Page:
By Mark Lamport-Stokes
LOS ANGELES (Reuters) - Redemption was sweet for Los Angeles Kings goaltender Jonathan Quick as he rebounded from what he assessed as two sub-par performances with a flawless display against the St. Louis Blues.
The inspirational Quick made 30 saves to complete the fifth playoff shutout of his career and lead the Stanley Cup champions to a gritty 1-0 win in Saturday's Game Three of the National Hockey League playoffs that followed successive losses in the best-of-seven Western Conference first-round series.
Though Quick was lavishly praised by his team mates for his stellar form in front of a sellout home crowd at Staples Center in downtown Los Angeles, the goaltender played down his influential role in typically laid-back fashion.
"There is still room for improvement so we are going to continue doing that, get better and go to work in (Monday's) Game Four," Quick, 27, told Reuters when asked if he had been happy with his own performance.
"We were never out of it, we just won a game. We did what we had to do to win a game. Everybody worked hard.
"It's what you expect when these two teams play each other. They were just throwing pucks from everywhere, but we handled it well and cleaned up most of the rebounds."
The only goal of the night came from Kings defenseman Slava Voynov, who scored from the right circle in the second period after a lengthy scramble in front of St. Louis goalie Brian Elliott's net.
Both goaltenders had to dig deep in the face of wave after wave of attack as each team earned four power plays during another hard-hitting and tense encounter.
TAKING THE BLAME
Quick, who won the Conn Smythe Trophy last season as the most valuable player in the playoffs, has so far stopped 93 of 97 shots in this series, and none of his team mates accepts he should have taken the blame for the losses in Games One and Two.
"Obviously that's inane for him to say any of those losses are on him," said right wing Justin Williams, who saved the fifth-seeded Kings with about five minutes left on Saturday after diving full-length to knock a loose puck out of the slot.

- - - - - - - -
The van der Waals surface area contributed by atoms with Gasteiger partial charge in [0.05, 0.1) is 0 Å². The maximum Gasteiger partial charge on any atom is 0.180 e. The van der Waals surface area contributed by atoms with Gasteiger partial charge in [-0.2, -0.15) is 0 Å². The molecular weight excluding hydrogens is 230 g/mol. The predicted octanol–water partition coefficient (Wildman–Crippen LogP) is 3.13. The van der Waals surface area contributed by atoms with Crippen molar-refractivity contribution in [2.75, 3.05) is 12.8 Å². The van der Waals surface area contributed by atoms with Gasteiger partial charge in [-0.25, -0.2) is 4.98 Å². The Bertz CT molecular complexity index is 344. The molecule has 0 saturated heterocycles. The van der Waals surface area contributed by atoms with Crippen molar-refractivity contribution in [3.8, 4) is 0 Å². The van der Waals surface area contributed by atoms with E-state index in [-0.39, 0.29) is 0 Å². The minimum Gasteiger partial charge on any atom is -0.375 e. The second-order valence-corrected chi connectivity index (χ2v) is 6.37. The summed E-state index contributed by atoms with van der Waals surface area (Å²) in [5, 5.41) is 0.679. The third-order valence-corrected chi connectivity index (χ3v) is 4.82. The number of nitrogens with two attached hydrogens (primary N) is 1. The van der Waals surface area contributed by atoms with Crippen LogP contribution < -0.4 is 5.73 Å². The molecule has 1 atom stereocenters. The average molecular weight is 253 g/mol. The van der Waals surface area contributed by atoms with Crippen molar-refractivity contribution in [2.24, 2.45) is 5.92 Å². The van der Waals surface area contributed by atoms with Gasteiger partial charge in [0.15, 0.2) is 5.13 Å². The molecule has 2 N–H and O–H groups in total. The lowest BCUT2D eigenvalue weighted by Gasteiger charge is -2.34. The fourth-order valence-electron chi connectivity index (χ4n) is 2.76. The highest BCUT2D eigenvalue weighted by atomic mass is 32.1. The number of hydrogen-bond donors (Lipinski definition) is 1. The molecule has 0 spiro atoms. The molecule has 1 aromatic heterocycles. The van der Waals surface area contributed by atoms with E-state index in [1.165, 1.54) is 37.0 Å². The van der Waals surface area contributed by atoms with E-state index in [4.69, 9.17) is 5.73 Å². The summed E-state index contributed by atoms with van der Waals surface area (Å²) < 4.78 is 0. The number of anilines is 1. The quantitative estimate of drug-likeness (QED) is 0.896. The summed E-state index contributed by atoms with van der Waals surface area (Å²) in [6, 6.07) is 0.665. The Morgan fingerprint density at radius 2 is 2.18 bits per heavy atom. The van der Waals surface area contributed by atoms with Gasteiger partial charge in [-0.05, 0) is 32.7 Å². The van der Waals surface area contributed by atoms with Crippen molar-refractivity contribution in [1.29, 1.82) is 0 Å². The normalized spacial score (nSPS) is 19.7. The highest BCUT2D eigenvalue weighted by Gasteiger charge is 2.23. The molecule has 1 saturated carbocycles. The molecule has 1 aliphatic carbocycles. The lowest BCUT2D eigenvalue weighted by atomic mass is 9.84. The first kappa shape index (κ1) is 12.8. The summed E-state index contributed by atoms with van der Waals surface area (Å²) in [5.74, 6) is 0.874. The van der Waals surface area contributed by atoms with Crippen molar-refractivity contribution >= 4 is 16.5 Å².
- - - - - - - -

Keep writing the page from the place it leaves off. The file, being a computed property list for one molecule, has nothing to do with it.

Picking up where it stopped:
"But that's who you want as a goaltender - a goaltender who's going to battle for you. A guy who wants to stop every puck that comes toward him. That's what he does.
"In this series we'll need him to be at his best because goals are going to be at a premium. The story for us (in Game Three) was Jonathan Quick. That's the difference for us."
Kings captain Dustin Brown agreed fulsomely, saying: "Quickie had to be really good for us, but the way he played is no surprise to anybody. We need to clean up our D-zone. They had a lot of opportunities."
St. Louis Blues head coach Ken Hitchcock accepts the fourth seeds will have to do a better offensive job against Quick on Monday at Staples Center.
"We just have to come back and find a way to out-work the goalie," Hitchcock said. "I thought we did a lot of good things, we created a lot of turnovers but we didn't sustain the pressure.
"There is not much difference between the two teams. Both goalies are on top of their game. Our guy (Elliott) was great again tonight, their guy was a little bit better."
Armed with reflexes to match his surname, Quick helped his team win their first Stanley Cup last year with a series of brilliant postseason performances, allowing just seven goals in the best-of-seven finals against the New Jersey Devils.
By his own lofty standards, Quick was frustrated by his initial form against the Blues in this postseason, mishandling the puck behind the net in overtime for a 2-1 loss in Game One and allowing a last-minute goal in Game Two for another 2-1 defeat.
"I've got to stop that," Quick said before Game Three. "It's my fault two games in a row. I've got to be better."
Asked if he was perhaps too much of a perfectionist, Quick told Reuters with a dead-pan expression: "No. No. You just want to win. That's all."
(Reporting by Mark Lamport-Stokes; Editing by Gene Cherry)